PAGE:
In the hope that my experience can help others, I plan to write more about my pregnancy and how my ME/CFS is reacting to it. But for now, I’ll leave you with a first photo of our Little Miss!

© My Journey Thru ME 2016

© Jess Bruce 2016

See The Colour

4 Mar
© Jess Bruce 2016

© Jess Bruce 2016

If you worry or suffer with anxiety or get nervous (don’t we all from time to time?) then this post is for you.

I’m going to share today a really simple technique for calming and quietening your mind.

I used it a lot when I was first starting to recover from ME/CFS and was starting to push my activity boundaries by going out more. I needed a way to silence the noise in my head, the automated subconscious, but very loud voices, telling me ‘you’ll do exhausted in bed for the next week by going out’, ‘you’re going to do a migraine whilst you’re out’, ‘you can’t cope with this’….

By using this technique I was able to shut out all the negative, stress inducing mind noise.

© Jess Bruce 2016

© Jess Bruce 2016

But this technique has a much broader application than just in a chronic illness scenario.  If you’re nervous or distracted, or worried about something or just want a few mindful minutes then try this colour spotting technique.

I like to do this as I’m walking up the street but it could be done anywhere. If you’re at work, sat at your desk, anxious before a big meeting, you could take a few minutes out, it really can take just a few moments, and do this.

So what do you need to do?

Firstly choose a colour. Any colour. The first one that pops into your head or one that resonates with you. I like to use yellow as it’s bright and positive.

Then look around you and notice everything that is your chosen colour. Focus purely on that one colour and mentally note as many things as you can see.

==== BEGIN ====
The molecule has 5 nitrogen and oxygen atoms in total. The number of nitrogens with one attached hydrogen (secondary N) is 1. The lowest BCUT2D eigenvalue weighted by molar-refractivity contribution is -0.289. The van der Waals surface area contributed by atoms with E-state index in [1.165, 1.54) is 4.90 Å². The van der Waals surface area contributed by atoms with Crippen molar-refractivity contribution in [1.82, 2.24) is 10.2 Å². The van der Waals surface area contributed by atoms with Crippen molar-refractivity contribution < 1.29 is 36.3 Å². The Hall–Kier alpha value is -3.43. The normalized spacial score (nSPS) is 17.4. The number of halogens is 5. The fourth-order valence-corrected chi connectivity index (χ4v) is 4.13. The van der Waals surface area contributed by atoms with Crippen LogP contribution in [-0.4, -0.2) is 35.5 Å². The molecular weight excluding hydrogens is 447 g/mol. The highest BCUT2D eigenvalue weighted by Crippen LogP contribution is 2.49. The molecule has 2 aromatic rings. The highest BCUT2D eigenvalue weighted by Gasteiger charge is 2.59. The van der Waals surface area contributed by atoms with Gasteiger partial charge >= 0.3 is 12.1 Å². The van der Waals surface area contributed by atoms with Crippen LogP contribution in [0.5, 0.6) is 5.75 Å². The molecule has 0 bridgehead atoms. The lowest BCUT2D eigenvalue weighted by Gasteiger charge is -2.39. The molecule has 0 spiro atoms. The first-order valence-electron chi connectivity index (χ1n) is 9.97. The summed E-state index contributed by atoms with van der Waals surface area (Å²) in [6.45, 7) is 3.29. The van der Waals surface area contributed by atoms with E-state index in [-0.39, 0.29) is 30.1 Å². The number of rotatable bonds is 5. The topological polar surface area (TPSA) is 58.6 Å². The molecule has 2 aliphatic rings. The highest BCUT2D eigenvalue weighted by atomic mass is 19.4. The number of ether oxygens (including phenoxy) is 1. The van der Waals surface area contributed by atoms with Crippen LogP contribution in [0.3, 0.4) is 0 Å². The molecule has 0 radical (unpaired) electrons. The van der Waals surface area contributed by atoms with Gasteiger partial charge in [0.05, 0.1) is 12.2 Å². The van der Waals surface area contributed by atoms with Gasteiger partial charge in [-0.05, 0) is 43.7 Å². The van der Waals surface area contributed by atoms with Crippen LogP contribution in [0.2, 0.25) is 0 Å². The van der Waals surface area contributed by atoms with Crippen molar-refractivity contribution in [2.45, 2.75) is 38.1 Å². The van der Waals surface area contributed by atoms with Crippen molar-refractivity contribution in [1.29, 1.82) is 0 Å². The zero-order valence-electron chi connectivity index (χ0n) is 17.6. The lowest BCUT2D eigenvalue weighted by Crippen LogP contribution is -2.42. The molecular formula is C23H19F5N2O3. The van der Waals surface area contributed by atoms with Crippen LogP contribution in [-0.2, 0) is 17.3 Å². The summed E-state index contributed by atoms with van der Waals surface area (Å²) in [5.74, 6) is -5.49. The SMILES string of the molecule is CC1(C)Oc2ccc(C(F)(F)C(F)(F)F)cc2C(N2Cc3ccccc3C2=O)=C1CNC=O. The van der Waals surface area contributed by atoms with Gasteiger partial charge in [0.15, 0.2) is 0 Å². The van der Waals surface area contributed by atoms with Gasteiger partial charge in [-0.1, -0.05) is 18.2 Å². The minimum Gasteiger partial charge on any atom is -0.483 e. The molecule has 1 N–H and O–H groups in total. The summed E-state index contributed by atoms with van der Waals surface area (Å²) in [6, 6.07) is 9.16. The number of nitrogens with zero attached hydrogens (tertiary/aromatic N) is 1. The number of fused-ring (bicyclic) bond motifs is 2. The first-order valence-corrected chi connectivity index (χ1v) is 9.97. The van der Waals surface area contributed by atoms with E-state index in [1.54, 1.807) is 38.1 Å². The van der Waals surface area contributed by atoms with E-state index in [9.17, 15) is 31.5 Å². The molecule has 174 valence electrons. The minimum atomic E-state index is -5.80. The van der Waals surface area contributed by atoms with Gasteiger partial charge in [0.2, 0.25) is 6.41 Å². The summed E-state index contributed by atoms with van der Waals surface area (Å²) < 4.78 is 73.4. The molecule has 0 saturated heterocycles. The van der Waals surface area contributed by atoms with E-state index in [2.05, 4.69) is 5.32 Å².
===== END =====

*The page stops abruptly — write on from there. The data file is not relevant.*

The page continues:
So as I walk down the street, I see yellow daffodils, the yellow light on top of a taxi, the yellow shop sign, the yellow amber traffic light, the poster with yellow lettering at the bus stop, the little girl’s yellow wellington boots, the young boy’s yellow hat, the cyclist’s high-vis yellow vest….and so on. And before I know it, my mind is quieter and clearer, the stress or fear has fallen away, the negative voices subsided, having been crowded out and replaced by a much more positive and calmer frame of mind. I’m more mindful and present in the moment, focused purely on walking up the street and what I can see around me.

© Jess Bruce 2016

© Jess Bruce 2016

So easy, so simple and yet incredibly effective. If you find your mind has wandered off, then just bring yourself back to your colour and what you can see around you. You can repeat this technique as many times and as often as you need. The more you do it, the more positive synapses in your brain you build and the weaker the negative ones become.

Incidentally, after you have done this exercise, without actually looking again, try and recall what you can remember of a different colour. So if I’ve chosen yellow, I can reel off a whole host of yellow objects that I’ve noticed in the street. But what about red? Pause and try and name a red object. Don’t think about it too hard. Don’t look around you again. What can you remember? You’ll most likely not remember any colour other than the one you originally chose. Try it and see. This is a good lesson in you only see what you look for. As in, if you look for the negative in the world, then you will miss the positive. A good little life lesson I think.

So go forth, choose a colour and look around you. Take a few mindful moments out to calm yourself. And then get on with your day in a more positive state of mind 🙂